This year, the NAMM Show added a new hall, increased its attendance numbers, and rearranged the Show floor significantly. One thing did not change; there was a TON of fabulous gear on display! We bring you the best of the best – the Bass Gear Magazine 2018 Winter NAMM Best of Show Award winners:

Fender – Rumble Studio 40 and Stage 800 Bass Combos

Fender has been quietly taking over the bass amplification world. Sure, they have been in the market as long as anyone, but over recent years, they have been really killin’ it with regard to bass amps. The Super Bassman is one of the best all-tube heads on the planet, and the Rumble series has been not only a price point leader, but highly competitive with the top of the market. Last November, I was invited out to Hollywood to spend some hands-on time with the newest Rumble combos, the Studio 40 and Stage 800. These new combos really wowed me, but I was sworn to secrecy until the big reveal at the NAMM Show. All of the BGM staff who played through these combos were blown away. The 40-watt Studio 40 drives a single 10” driver, and is ideal for studio use (go figure!) and jamming at home. The Stage 800 features two 10” woofers, and puts out 400 watts when using the internal drivers, and 800 watts when also powering an 8-ohm extension cab. Both of these combos utilize the same impressive front end, which brings the latest modelling technology from the Mustang GT guitar amps to us bass players. The modelling includes a variety of Fender amps and cabs, as well as models of other iconic brands. The new Rumbles offer a huge range of effects, as well. All of this would not matter, of course, if they didn’t sound great. Fortunately, they do. The amp models quite usable, and the effects are not only super fun but musical. I look forward to bringing you an in-depth review in the future, but for now, let me just say that the new Studio 40 and Stage 800 impressed the heck out of us. I’m willing to throw out the phrase “game changer.” Seriously, folks, these new Rumbles are great!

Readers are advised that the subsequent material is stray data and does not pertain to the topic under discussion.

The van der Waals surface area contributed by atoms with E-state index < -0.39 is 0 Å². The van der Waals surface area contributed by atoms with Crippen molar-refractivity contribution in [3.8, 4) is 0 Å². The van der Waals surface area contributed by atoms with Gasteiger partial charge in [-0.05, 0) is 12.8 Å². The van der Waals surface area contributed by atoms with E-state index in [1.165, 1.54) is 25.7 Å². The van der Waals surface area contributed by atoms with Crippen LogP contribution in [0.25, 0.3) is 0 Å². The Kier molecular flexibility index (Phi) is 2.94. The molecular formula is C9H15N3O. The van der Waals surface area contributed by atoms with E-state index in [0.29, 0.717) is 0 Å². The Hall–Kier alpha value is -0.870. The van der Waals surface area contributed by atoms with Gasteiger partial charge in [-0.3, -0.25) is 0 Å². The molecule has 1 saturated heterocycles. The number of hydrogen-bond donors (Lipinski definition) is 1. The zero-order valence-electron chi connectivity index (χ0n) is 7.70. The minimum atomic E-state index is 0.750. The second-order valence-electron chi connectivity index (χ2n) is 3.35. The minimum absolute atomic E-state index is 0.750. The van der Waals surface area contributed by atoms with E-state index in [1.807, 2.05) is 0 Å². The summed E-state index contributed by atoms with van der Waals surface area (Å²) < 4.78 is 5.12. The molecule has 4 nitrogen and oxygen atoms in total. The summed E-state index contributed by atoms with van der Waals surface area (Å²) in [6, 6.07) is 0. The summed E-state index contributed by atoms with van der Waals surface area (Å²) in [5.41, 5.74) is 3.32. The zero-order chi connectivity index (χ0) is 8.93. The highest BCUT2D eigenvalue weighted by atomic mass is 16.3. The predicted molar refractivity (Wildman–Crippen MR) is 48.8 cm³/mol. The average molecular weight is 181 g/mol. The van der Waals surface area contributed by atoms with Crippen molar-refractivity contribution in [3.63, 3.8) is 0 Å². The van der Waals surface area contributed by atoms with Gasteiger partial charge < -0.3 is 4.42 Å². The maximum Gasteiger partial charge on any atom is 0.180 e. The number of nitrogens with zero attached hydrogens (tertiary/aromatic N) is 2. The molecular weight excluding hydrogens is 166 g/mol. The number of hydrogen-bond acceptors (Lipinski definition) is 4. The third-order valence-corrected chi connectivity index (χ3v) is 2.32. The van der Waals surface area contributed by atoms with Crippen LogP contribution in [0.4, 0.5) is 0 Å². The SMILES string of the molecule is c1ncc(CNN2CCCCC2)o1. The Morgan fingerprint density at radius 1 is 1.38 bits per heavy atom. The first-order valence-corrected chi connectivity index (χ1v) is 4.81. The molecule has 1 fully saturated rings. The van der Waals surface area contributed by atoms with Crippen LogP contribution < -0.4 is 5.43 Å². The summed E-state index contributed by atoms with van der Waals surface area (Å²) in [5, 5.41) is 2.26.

Marleaux BassGutiars – mBass 2000

Regular BGM readers may note that we have previously doled out the Best of Show hardware for Gerald Marleaux; twice previously, in fact. This makes Gerald our first three-peat winner, and deservedly so. The first Best of Show Award was for the Marleaux Diva, a lovely and unique fretless design. The second went to the Contra Bass, which blends the materials and techniques used when building violins and violas with those used when building electric bass guitars. For this award, Gerald went back to a prior model design – the mBass – but with a very special treatment. This 6-string bass represents Gerald’s two thousandth build; that’s 2,000 instruments, which is a lot from such a small shop. The neck-through mBass 2000 features attention to the woodwork and details above and beyond the normal Marleaux high water mark. The pickups were custom-wound for this specific instrument after playing the bass with a variety of other pickups. Likewise, the preamp was custom-voiced for this bass. The result is an instrument which has notes that leap off the fingerboard, and somehow manage to hit like a ton of bricks, while sounding clear as a bell. I do not normally play a 6-string, but somehow, I felt right at home on this bass. We had some stiff competition for the Best of Show instrument this year, but in the end, it was a unanimous win for Gerald Marleaux with the mBass 2000.

Darkglass Electronics – Alpha · Omega Ultra Bass Pedal

Another repeat winner, Darkglass Electronics, continues to impress with their relentless quest to take over the bass amplification world. Perhaps not coincidentally, Darkglass won their first Best of Show Award the same year that Gerald Marleaux won his first – 2014 – and they, too, celebrated a milestone: the 10th Anniversary of Darkglass Electronics. Douglas, Hugo and Franco not only offer up the best lineup of bass pedals in the industry, they have also been making their mark with killer bass heads and cabs. The Alpha · Omega Ultra is their latest pedal, but it is far from ordinary. First off, it offers the two distinct distortion circuits (Alpha and Omega) and Growl/Bite functions offered in the previous Alpha · Omega pedal, but adds not only a 6-band foot-switchable graphic EQ, but also a cab sim function. This last feature is easy to overlook, but after Douglas showed us how it works, we realized how much it brings to the table. You can only load one cab sim at a time (and turn it on or off, of course), but you can access a number of different cab sims (aka, “digital impulse-response cabinet emulations”) on your computer and then choose which one to download to the pedal. These cab sims are modelling not only the particular bass enclosure, but also the specific microphone used to record it, and the positioning of the mic (on-axis, off-axis, etc.). The end result is that the ability to punch in a cab sim allows you to dramatically change the tone/response/feel of your overall signal, which basically doubles down on the very versatile Alpha · Omega Ultra overdrive tone. The cab sim option will be especially attractive to users of in-ear monitors who miss some of the tactile response of playing through a great cab. If you can’t find a compelling distortion tone in this box, then you shouldn’t be playing around with distortion to begin with.